Dangerous Gaming Trends: Open Worlds

So have you heard about Olympic Diver for the PS3 and 360? It sounds amazing. Here’s the story: You play as multiple winning gold medalist Corey Swan (get it?), who on his latest Olympic dive had a terrible slip and became the laughing-stock of the world. Embarrassed, he left the sport behind until he couldn’t bare the thought of no longer diving. But he couldn’t return to the sport. Nobody takes him seriously anymore, so he had to look for another venue… New York City.

In Olympic Diver you get the entire city of New York at your fingertips. Every park, street, and building is yours to explore… and dive off of. Even better, you’re wearing nothing but a swimmer’s cap and a Speedo. You gotta see it in action to really appreciate it, it’s so cool to see the pedestrians point at you as you run by, and shout things out at you. At first they may be more insulting, but as you rebuild a name for yourself, you become more and more of an appreciated spectacle.

At first you may be taking gigs at a 9 year old’s birthday party, where you’ll need to impress by diving from the roof of the child’s house into their family pool. But in no time at all you’ll have passerby’s stopping and gathering in groups to watch as you dive from a 5-story building. No more insults or name calling. Now they applaud and cheer you on as you perform a multitude of mid-air tricks leading to your perfect plunge into the water below.

You’ll soon receive offers to dive from crazier and riskier locations, like say, the Statue of Liberty, or the Empire State Building. Pools will be set up for you, you’ll be televised, and sponsored, and you will be rewarded with cash and prizes, which can be used to make future dives more interesting. Get enough money and you’ll be able to buy that helicopter you’ve been eyeing, then you can jump out of it mid-flight and land into the pool thousands of feet below. It’s truly zany, but loads of fun when you’re attempting jumps from just about anywhere you want.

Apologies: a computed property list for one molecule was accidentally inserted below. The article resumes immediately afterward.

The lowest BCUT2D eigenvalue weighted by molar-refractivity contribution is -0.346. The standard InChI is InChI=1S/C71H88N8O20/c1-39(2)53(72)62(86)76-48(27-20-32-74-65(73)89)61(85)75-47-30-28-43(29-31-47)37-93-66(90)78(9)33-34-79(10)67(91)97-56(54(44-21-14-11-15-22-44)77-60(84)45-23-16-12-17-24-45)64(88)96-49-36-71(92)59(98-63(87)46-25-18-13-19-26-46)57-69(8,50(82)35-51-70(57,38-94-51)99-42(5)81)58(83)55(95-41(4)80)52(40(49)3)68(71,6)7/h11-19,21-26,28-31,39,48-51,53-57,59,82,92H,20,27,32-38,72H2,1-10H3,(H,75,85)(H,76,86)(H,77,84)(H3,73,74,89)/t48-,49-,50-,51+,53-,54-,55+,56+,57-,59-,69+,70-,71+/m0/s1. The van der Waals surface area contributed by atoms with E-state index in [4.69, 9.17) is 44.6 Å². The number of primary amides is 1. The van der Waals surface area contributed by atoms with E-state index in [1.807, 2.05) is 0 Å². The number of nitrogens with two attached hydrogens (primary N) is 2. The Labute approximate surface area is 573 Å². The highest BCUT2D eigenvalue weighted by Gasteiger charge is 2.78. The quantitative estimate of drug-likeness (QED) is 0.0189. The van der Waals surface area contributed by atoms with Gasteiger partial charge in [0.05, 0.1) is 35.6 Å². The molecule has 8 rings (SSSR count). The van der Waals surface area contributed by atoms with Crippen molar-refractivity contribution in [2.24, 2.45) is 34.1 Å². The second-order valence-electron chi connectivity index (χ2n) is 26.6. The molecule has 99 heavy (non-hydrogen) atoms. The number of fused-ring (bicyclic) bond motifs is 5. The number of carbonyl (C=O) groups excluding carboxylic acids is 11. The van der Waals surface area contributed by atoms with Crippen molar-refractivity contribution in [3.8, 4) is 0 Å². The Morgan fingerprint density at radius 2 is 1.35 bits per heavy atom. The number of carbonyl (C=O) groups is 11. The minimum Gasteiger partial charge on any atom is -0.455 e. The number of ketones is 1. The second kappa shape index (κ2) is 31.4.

It depresses me knowing that were this game real, it would fit in nicely on the shelf next to GTA, Mercenaries, Just Cause, True Crime, Saints Row. It would be the talk of the town, “Ah man, have you tried shooting the rocket launcher right before he lands so he’s propelled upwards for bonus points!?”

Throw in a character creation system and you’ve got a winner on your hands. Who wouldn’t want the ability to be an obese athlete with a rainbow colored Afro? That just took the game from a 9.0 to a possible 9.5/10. Now we can have a cool marketing campaigned where we say things like “The choice is YOURS,” “The sky’s the limit,” “Do what YOU want, WHEN you want.”

Like my article last week, how much longer can the masses be fooled into buying the same thing over and over again? Why is it exciting to leap out of a helicopter in both Grand Theft Auto and Just Cause? Do I really care if I’m shooting web out of my hands as Spider-Man or electricity in InFamous? In the end you’re just tapping the same button and seeing a different on screen effect. Big deal. Where are the unique characters and storylines to pull us through an engaging plot? What’s the core element that the game excels in?


It’s like a big melting pot of sub-par game mechanics, but it’s impressive to people because it does “so much.” But do I really want to play pool inside of another game? Or would I rather play an actual good pool game? Do I want to run in gun in a barely playable form, or buy a game that focuses on action gunplay?

I see a scary future, and instead of every game becoming a Wal-Mart, I’d personally like to see genres still in existence 10 years from now.

The reason I’m looking at these sandbox games as potential threats to our industry, is the fact that not only are they offering the same content over and over again, and not succeeding in any one gameplay area, but they are relying on the gamer to create the experience, while the lazy developer reaps the reward.

No longer do they need to think of an engaging story, when they can just blame the gamers “lack of imagination” for not creating their own story in their open ended sandbox of fun.


The odd thing is, I can’t even see how it’s easier for the developer either. It has to be a pain making an entire scaled and proportioned city, with physics, and various engines to make sure everything works just right; from shooting a gun, driving a car, plane, boat, and don’t forget about bowling.

Of course, don’t get me wrong. There are the exceptions that get it right. They offer a stimulating experience from start to finish, and don’t rely on the distractions of the sandbox to reel the gamer in. But then there’s the rest; the ones that flood the market, and offer nothing but a different main character. Now this wouldn’t be a problem if people didn’t keep buying them.

Why are people ragging on the music game genre when the open world genre is just as bad? Instead of Guitar Hero Aerosmith, Nickelback, and Choir Band, we’re getting Mercenaries, Army Heroes, and Mexican Desperado. It’s the same thing, and released way too frequently.